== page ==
4

I was just playing around a bit and ran into a strange problem. LED 3, 5, 6, 9 and 10 are on, as intended. For some reason LED 0 and 1 are on as well. Can someone explain why this is happening?

int ledPins[] = {3, 5, 6, 9, 10};
int pinCount = sizeof(ledPins);

void setup(){
  for (int i = 0; i < pinCount; i++){
    pinMode(ledPins[i], OUTPUT);
  }
}

void loop(){
   for (int i = 0; i < pinCount; i++){
     digitalWrite(ledPins[i], 1);
   }
}
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  • What kind of Arduino are you using? Uno? – Omer Jan 12 '15 at 9:13
  • Yes, it is an Arduino Uno. – Kees Bakker Jan 12 '15 at 9:13
  • Can you show the wiring? – jfpoilpret Jan 12 '15 at 9:14
  • Sorry, that would be quite difficult at this very moment. Though, I tested with some different code, like very specific numbers, such as digitalWrite(5, 1); for example, then it only turns LED 5 on, and none of the others. It must be code related, I guess. – Kees Bakker Jan 12 '15 at 9:19
12

The behaviour of your program is undefined because you're reading past the end of your array.

In C/C++, the sizeof operator always gives you the size of something in bytes. It doesn't directly tell you the number of items in an array. Since int is usually 2 bytes for Arduino programming, the pinCount variable is actually being initialised to 10 (5 items x 2 bytes each).

The result is that each for loop is actually doing 10 iterations. The first 5 iterations are OK, reading correctly from the ledPins array. However, the rest of the iterations are reading whatever data happens to be in memory after that. This means it could be trying to initialise and switch on any pin, potentially including 0 and 1.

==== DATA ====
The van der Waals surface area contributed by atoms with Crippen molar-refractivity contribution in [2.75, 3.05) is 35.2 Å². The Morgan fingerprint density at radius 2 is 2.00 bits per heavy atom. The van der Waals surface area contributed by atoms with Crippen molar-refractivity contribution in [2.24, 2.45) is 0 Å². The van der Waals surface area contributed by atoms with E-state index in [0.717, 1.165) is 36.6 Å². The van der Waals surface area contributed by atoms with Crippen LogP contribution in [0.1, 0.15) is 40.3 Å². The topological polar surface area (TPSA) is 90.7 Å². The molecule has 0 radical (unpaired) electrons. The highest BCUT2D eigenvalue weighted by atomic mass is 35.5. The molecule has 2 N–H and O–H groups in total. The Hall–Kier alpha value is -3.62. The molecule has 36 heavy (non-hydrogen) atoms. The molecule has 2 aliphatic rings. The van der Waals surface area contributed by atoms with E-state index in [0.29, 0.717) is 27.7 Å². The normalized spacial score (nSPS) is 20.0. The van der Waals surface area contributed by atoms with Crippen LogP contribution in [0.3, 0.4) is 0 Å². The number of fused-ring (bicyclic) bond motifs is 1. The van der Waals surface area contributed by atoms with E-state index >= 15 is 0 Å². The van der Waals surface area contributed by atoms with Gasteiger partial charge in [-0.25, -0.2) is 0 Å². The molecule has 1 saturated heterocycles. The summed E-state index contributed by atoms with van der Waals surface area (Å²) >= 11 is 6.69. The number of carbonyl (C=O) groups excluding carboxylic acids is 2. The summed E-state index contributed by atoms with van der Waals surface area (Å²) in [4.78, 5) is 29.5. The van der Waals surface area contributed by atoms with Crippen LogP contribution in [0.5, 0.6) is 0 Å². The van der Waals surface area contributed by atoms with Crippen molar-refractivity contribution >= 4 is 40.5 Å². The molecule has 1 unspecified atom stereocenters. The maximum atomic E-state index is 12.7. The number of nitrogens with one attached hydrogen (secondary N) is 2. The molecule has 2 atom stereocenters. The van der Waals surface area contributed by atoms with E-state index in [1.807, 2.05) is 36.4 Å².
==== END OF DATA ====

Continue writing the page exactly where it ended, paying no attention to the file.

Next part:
I can't guarantee that this is the source of the problem, but it's certainly very important to fix.

The solution is quite easy though. Divide the total size of the array by the size of a single element:

int pinCount = sizeof(ledPins) / sizeof(int);
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  • 1
    Thanks for the help! That's some very important information right there. It doesn't completely solve the problem, but that's okay. I'm getting closer and learning more, that's what counts! – Kees Bakker Jan 12 '15 at 9:41
  • 1
    Actually with the 2 answers combined, the problem is pretty much gone. Thanks for the help everyone. I just had to initialize 0 and 1 as well, other than that it's fixed with this answer! – Kees Bakker Jan 12 '15 at 9:50
  • Alternatively use byte instead of int. So byte ledPins[] = {3, 5, 6, 9, 10}; – Gerben Jan 12 '15 at 13:24
  • Sweet! Thanks for the help, I will remember this! – Kees Bakker Jan 12 '15 at 14:51
  • Better, define a macro to do the calculation, e.g. #define ARRAY_SIZE(array) (sizeof(array) / sizeof(array[0])) and then use int pinCount = ARRAY_SIZE(ledPins); or just skip the pinPount variable all together and use the macro directly. See also this answer. – hlovdal Jan 12 '15 at 17:12
4

You haven't initialised the other pins at all; or included your circuit, but clearly you have LEDs on more pins than those defined (5 defined, 7 on).

The other LEDs are, therefore, in an undefined state - and may well be attached to pins set 'on' by default in your circuit. You probably need to either move 0/1 off the serial interface or explicitly set them 'off'.

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  • That's very true, I thought I had to initialize them for them to become active in the first place. I do indeed have more than 5 LEDs on the breadboard, but was only going to use 5 of them. – Kees Bakker Jan 12 '15 at 9:20

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